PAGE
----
Intended Learning Outcomes
Once you've successfully completed this module you should be able to:
- Interpret differential equation models for populations, relating the expressions appearing in the model to processes
that affect the population.
- Formulate and analyse ordinary differential equation (ODE) models for the population of a single species, finding
equilibrium populations and determining how their stability depends on parameters.
- Analyse delay-differential equation (DDE) models for the population of a single species and use linear stability
analysis to determine which values of the parameters induce oscillatory instabilities.
- Analyse ODE models for the populations of two interacting species, finding equilibria and using information about their
linear stability to characterise the long-term behaviour of the system.
- Define a conserved quantity for a system of ODEs and, where possible, use such quantities to determine the
long-term behaviour of both two-species ODE models and single-species models population models that include diffusion.
- Construct the ODEs associated with a system of chemical reactions subject to mass-action kinetics and analyse them to
discover conserved quantities.
- Construct the Markov process associated with a system of chemical reactions and, for small numbers of reactions,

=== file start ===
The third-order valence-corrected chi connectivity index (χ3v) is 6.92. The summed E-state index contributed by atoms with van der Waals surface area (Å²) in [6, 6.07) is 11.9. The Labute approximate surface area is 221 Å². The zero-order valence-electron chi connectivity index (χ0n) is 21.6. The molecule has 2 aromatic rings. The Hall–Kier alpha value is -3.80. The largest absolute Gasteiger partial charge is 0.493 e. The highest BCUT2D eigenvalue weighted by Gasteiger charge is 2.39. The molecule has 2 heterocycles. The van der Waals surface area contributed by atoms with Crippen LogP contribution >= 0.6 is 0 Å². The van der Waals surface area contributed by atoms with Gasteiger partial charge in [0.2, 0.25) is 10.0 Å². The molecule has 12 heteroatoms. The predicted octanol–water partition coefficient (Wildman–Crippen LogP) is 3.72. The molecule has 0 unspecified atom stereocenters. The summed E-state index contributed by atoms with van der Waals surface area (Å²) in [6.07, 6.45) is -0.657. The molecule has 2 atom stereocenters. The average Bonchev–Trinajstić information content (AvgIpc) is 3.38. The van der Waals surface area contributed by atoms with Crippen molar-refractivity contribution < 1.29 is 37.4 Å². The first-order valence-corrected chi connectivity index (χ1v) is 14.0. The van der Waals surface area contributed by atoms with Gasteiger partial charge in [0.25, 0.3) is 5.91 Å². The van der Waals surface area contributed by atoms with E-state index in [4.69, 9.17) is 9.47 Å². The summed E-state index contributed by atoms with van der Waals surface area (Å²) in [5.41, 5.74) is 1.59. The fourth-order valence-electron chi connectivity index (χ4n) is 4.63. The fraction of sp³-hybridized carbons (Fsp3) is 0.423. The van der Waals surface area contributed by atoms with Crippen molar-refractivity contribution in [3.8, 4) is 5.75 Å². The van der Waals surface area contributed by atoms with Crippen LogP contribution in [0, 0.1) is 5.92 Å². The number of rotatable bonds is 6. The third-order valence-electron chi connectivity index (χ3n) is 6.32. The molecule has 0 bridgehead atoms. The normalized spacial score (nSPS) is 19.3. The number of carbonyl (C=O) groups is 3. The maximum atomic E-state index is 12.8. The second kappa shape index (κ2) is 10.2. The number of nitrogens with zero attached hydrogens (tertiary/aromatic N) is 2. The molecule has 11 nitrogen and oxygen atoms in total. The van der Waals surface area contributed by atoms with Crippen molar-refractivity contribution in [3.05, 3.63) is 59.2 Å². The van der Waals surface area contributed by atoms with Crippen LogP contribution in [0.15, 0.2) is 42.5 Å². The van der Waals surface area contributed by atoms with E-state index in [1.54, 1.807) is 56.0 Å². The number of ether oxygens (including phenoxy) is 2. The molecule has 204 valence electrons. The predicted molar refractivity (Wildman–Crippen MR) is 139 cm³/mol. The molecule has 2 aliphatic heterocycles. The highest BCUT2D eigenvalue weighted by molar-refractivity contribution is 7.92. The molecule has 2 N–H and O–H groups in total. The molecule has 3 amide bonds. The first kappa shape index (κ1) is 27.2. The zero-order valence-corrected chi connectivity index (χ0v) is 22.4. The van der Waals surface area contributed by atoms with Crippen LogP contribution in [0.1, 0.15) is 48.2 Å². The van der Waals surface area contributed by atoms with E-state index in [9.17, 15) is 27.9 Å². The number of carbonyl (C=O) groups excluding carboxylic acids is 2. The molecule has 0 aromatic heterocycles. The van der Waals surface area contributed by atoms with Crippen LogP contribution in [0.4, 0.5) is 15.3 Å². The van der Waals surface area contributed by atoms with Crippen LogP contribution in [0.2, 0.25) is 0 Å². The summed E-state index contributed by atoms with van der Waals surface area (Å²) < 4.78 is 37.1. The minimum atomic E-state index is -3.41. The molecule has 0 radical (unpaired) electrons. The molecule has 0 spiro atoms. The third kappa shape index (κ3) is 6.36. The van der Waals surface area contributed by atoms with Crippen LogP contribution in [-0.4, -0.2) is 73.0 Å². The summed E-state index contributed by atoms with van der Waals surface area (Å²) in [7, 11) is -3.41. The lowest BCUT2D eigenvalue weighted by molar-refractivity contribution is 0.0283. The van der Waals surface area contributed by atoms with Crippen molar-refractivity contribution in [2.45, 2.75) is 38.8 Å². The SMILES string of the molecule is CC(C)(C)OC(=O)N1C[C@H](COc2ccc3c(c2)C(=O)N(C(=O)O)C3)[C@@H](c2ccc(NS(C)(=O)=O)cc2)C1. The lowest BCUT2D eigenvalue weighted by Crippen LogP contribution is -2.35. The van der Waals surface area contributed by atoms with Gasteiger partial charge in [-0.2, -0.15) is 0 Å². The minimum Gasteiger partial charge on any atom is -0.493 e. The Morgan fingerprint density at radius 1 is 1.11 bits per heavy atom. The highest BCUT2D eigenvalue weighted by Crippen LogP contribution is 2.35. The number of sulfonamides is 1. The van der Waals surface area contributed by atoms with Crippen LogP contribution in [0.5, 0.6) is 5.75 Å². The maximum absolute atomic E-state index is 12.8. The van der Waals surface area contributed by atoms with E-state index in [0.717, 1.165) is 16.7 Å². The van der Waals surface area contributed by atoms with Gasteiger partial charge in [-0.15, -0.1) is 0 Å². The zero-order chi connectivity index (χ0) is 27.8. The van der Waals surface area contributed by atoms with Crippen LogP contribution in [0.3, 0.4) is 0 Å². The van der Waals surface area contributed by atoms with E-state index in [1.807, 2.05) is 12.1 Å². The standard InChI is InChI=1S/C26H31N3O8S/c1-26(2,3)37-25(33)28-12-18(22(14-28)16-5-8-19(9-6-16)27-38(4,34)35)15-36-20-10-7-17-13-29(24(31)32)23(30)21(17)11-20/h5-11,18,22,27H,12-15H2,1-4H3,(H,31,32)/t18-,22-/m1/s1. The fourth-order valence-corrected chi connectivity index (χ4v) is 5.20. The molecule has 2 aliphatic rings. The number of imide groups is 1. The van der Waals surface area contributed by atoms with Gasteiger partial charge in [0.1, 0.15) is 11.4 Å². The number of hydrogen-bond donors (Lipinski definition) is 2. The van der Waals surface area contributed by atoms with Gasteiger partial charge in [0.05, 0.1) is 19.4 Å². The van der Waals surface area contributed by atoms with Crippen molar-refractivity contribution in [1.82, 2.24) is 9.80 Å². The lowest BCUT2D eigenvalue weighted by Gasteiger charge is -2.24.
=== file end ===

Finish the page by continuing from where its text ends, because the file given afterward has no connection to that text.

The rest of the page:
analyse it to determine the long-term behaviour of the system.
- Analyse two key models, Wolpert's Frech flag model and Turing's reaction-diffusion model, relating the
solutions of the associated PDEs to the processes of pattern-formation in developing organisms.
The first half of the course will cover classical topics in mathematical biology, following sections of Jim Murray's famous text,
Mathematical Biology I: An Introduction. This book is available online
from within the University's network. For off-campus access, you can install software that will allow you to use all the Library's services via the
University's Virtual Private Network (VPN).
The notes below outline topics discussed in more depth in lectures.
to the top
Opportunities for feedback
The main channel for formal, written feedback in this module is the coursework. It will be a problem set similar to the ones provided on this page, but devoted to a specific application that uses the ideas from the course. Written solutions will be marked and scripts returned, providing both written comments and a mark. In addition, the weekly examples classes provide further opportunities for verbal feedback and, for students who bring written solutions to the exercises, on-the-spot marking and written feedback as well.
Problem Sets & Solutions
to the top
The coursework will be due at 3:00 PM on Friday, 22 March 2019. Please hand it in at Reception. The coursework contributes 20% to your final mark for the module and will be marked out of 20. Scripts and marks will be returned by Friday 12 April.
Week 3 Questionnaires
Watch here for a brief summary of and response to the Week 3 questionnaires
Coursework & Exams
to the top
to the top
▲ Up to the top